Electronic Design

Bob's Mailbox

Hi Bob:
I don't know if you can count on five more years of service on your low-mileage camcorder. We have one engineer here who had several intermittent problems with his camcorder and took it to his fix-it buddy. His buddy said that the Sony camcorders typically failed from leaking surface-mount electrolytic caps. His buddy said it wasn't worth having fixed. Well, this engineer, seeing the possibility of saving some money and fixing it himself, took his camcorder apart and replaced all of the surface-mount electrolytics with tantalums. There were about 100 caps on various boards, under shields, and in some hard-to-get-at places. When replacing them, he found that at least 50% of the caps had visible signs of leakage. As I was saying, he replaced them all and put his camcorder back together and now it works again. He has been using it for about two months (new baby) and it is working fine.

Well, he mentioned it to me, and I have a Sony that is eight years old. Mine had failed about a year ago, after increasing problems. So, I brought mine in and took it apart. Sure enough, same thing: 50% of the electrolytics on the outer board had visible signs of leakage. We did the same for a third engineer who had a five-year-old camera that had failed—same cap problem.

We are in the process now of scrounging up samples of tantalums to try to fix the other camcorders. Hopefully, we will get long life out of the repaired camcorders with the tantalum caps. I don't hold much hope for you getting five years out of your "like new" five-year-old camcorder. Hopefully you will see; time will tell. KEVIN CAWLEY
Keithley Instruments
via e-mail

Hi, Kevin. YOU could be right. Replacing electrolytics, two by two, is not my idea of fun. Maybe keeping it COOL will help. Here in California, in SF, our house runs pretty cool. Thanks for the caution.—RAP

Dear Bob:
Thank you for pointing out the hoaxers who promote the "alternative energy" theory. I find those promoting "scalar-potential electromagnetics" to be especially offensive. I have yet to see a paper on this subject that would be acceptable for publication in a physics journal.

I also agree that "inventions that produce power from the heat in the air" are complete and utter nonsense. However, there is a toy that does indeed derive its energy from "heat in the air." I'm referring to the familiar "drinking bird."

The drinking bird is actually a glass tube with bulbs on both ends. The tube is mounted on a stand so that it can swing freely between a vertical position and a horizontal position. The tube contains freon so that the bottom bulb is filled with freon when the "bird" is in the vertical position.

The upper bulb (the bird's "head") is enclosed in a sponge material. An attachment to the upper bulb forms the bird's "beak" and is enclosed by the sponge. If the sponge on the bird's head is wet, the upper bulb is cooled, which causes the freon in the bottom bulb to rise in the tube. This, in turn, causes the tube to tip over into its horizontal position.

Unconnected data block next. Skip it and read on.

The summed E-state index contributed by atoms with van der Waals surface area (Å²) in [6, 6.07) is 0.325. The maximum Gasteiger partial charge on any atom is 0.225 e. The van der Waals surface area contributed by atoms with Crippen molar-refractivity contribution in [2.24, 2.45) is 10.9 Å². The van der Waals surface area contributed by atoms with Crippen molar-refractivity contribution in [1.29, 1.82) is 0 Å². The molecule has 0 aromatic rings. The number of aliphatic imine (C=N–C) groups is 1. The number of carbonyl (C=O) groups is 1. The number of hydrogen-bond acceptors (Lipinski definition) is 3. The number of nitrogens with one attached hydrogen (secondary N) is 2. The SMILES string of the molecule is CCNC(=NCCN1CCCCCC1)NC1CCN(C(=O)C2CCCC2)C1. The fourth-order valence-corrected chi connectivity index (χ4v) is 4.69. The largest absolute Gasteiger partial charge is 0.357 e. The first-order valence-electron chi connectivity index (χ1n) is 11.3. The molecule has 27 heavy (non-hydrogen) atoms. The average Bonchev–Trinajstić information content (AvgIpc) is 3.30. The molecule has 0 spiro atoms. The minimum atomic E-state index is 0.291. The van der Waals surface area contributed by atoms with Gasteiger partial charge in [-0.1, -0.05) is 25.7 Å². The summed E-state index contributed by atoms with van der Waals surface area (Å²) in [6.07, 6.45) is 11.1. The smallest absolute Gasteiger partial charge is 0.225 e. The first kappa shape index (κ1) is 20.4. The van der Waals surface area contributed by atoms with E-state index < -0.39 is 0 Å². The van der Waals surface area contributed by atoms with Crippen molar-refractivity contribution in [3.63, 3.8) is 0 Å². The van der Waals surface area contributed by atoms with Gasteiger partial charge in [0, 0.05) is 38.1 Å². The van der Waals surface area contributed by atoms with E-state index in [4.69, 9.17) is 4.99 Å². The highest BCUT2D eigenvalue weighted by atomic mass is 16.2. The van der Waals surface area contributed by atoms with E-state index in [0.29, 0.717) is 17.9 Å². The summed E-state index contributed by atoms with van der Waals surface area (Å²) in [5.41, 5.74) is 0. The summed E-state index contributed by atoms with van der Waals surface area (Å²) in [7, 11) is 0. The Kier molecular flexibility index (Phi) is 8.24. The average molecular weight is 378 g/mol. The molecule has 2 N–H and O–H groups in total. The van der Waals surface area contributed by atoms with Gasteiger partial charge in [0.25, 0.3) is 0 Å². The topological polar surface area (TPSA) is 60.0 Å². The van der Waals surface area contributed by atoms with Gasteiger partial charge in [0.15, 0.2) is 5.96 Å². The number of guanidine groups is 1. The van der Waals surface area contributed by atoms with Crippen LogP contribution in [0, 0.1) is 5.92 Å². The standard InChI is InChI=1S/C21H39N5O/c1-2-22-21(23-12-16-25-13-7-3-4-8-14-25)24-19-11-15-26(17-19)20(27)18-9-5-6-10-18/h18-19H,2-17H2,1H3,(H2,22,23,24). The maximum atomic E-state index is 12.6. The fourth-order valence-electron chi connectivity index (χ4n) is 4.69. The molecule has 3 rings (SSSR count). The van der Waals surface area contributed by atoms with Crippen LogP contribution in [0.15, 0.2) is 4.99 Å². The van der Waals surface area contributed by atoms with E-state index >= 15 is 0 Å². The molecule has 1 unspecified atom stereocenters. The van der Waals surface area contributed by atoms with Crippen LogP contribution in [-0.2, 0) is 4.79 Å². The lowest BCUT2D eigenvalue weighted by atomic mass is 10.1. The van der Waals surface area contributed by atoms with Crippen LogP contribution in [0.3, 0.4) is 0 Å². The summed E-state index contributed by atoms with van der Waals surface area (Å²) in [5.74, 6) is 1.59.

Two things happen when the bird is in the horizontal position. First, the bird's "beak" dips into a cup of water placed next to the toy. This serves to keep the sponge wet. Second, the freon flows back into the lower bulb, causing the bird to return to its vertical position.

This entire process repeats itself indefinitely, as long as the cup of water is refilled regularly. I have kept a drinking bird going for several weeks at a time (until I forgot to refill the cup).

The energy to keep the bird swinging and drinking comes from the air. It is through collisions between air molecules and the moisture on the bird's head that the upper bulb is cooled. Therefore, there does exist a device that derives its energy from the "heat in the air."
JOE LEBRITTON
via e-mail

Hello, Joe. One MIGHT say this runs on the heat in the air. But if you put a big glass bell jar over the engine, the water vapor under the cover will soon be at equilibrium. Then it will poop out. It only runs—should I say—by the "coolth" in the air. Or, if you brought it to a warm or humid climate, it might quit. Right?

I'm amused that people say this runs on the energy or heat in the air, because one could just as logically say it is an engine that runs with water for fuel. Of course, the energy you could pry out of it is comparable to the energy that it takes you to fetch the water!!! Eh? Most of those papers are not just unsuitable for publication in a refereed journal. They're useless—except in comic books and science fiction.—RAP

Dear Bob:
There is a lot of difference between mouse switches in the amount of push resistance and "ping" on contact and release. I've noticed these characteristics can vary even with the same make and part number of switch, so I suspect it is from manufacturing tolerances. The "ping" is so bad on some mice that they have made my finger numb with a lot of use. I've tried out whole series of display samples in computer outlets and I found no correlation between expensive or cheap units.

When I find a mouse on display that I like, I then try the boxed unit. There is no correlation there, either. I guess the manufacturers either don't know/care or aren't capable of making consistent switch/damping designs.
BERT LONG
via e-mail

I'm not a big fan of mice. I sure believe what you say; thanks for the warning.—RAP

All for now. / Comments invited!
RAP / Robert A. Pease / Engineer
[email protected]—or:

Address:
Mail Stop D2597A
National Semiconductor
P.O. Box 58090
Santa Clara, CA 95052-8090

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